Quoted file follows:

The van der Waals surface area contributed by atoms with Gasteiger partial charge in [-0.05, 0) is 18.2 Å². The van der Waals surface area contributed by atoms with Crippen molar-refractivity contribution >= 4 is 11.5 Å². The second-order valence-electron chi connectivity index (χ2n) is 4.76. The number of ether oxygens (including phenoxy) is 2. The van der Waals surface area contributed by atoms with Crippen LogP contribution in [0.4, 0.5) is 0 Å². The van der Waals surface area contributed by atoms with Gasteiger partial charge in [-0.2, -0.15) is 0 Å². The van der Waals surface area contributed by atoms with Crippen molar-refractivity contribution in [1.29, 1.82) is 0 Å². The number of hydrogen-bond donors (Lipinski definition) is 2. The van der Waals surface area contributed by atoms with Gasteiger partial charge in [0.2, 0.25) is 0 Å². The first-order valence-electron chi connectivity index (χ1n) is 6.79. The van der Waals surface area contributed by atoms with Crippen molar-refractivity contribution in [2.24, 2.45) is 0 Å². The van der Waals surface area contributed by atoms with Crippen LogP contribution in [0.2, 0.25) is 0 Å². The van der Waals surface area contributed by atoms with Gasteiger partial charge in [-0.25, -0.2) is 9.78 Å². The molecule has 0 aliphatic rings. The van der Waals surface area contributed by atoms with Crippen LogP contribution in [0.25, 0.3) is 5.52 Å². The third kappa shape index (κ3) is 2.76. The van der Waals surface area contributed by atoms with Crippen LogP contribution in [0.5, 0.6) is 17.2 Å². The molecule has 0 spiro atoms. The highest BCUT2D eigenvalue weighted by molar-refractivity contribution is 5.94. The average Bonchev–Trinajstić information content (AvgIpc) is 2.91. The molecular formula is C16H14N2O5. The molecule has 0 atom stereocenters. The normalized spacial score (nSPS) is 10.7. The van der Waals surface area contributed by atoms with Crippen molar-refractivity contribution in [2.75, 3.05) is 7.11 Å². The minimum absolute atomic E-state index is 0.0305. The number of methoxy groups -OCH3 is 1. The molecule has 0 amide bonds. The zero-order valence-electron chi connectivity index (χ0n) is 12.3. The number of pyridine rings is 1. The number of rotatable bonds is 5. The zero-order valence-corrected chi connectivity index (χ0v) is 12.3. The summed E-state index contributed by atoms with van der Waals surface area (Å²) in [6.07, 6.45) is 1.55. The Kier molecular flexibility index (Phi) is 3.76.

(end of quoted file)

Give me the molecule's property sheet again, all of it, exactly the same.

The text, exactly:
The van der Waals surface area contributed by atoms with Gasteiger partial charge in [-0.05, 0) is 18.2 Å². The van der Waals surface area contributed by atoms with Crippen molar-refractivity contribution >= 4 is 11.5 Å². The second-order valence-electron chi connectivity index (χ2n) is 4.76. The number of ether oxygens (including phenoxy) is 2. The van der Waals surface area contributed by atoms with Crippen LogP contribution in [0.4, 0.5) is 0 Å². The van der Waals surface area contributed by atoms with Gasteiger partial charge in [-0.2, -0.15) is 0 Å². The van der Waals surface area contributed by atoms with Crippen molar-refractivity contribution in [1.29, 1.82) is 0 Å². The number of hydrogen-bond donors (Lipinski definition) is 2. The van der Waals surface area contributed by atoms with Gasteiger partial charge in [0.2, 0.25) is 0 Å². The first-order valence-electron chi connectivity index (χ1n) is 6.79. The van der Waals surface area contributed by atoms with Crippen molar-refractivity contribution in [2.24, 2.45) is 0 Å². The van der Waals surface area contributed by atoms with Crippen LogP contribution in [0.2, 0.25) is 0 Å². The van der Waals surface area contributed by atoms with Gasteiger partial charge in [-0.25, -0.2) is 9.78 Å². The molecule has 0 aliphatic rings. The van der Waals surface area contributed by atoms with Crippen LogP contribution in [0.25, 0.3) is 5.52 Å². The third kappa shape index (κ3) is 2.76. The van der Waals surface area contributed by atoms with Crippen LogP contribution in [0.5, 0.6) is 17.2 Å². The molecule has 0 spiro atoms. The highest BCUT2D eigenvalue weighted by molar-refractivity contribution is 5.94. The average Bonchev–Trinajstić information content (AvgIpc) is 2.91. The molecular formula is C16H14N2O5. The molecule has 0 atom stereocenters. The normalized spacial score (nSPS) is 10.7. The van der Waals surface area contributed by atoms with Crippen molar-refractivity contribution in [2.75, 3.05) is 7.11 Å². The minimum absolute atomic E-state index is 0.0305. The number of methoxy groups -OCH3 is 1. The molecule has 0 amide bonds. The zero-order valence-electron chi connectivity index (χ0n) is 12.3. The number of pyridine rings is 1. The number of rotatable bonds is 5. The zero-order valence-corrected chi connectivity index (χ0v) is 12.3. The summed E-state index contributed by atoms with van der Waals surface area (Å²) in [6.07, 6.45) is 1.55. The Kier molecular flexibility index (Phi) is 3.76.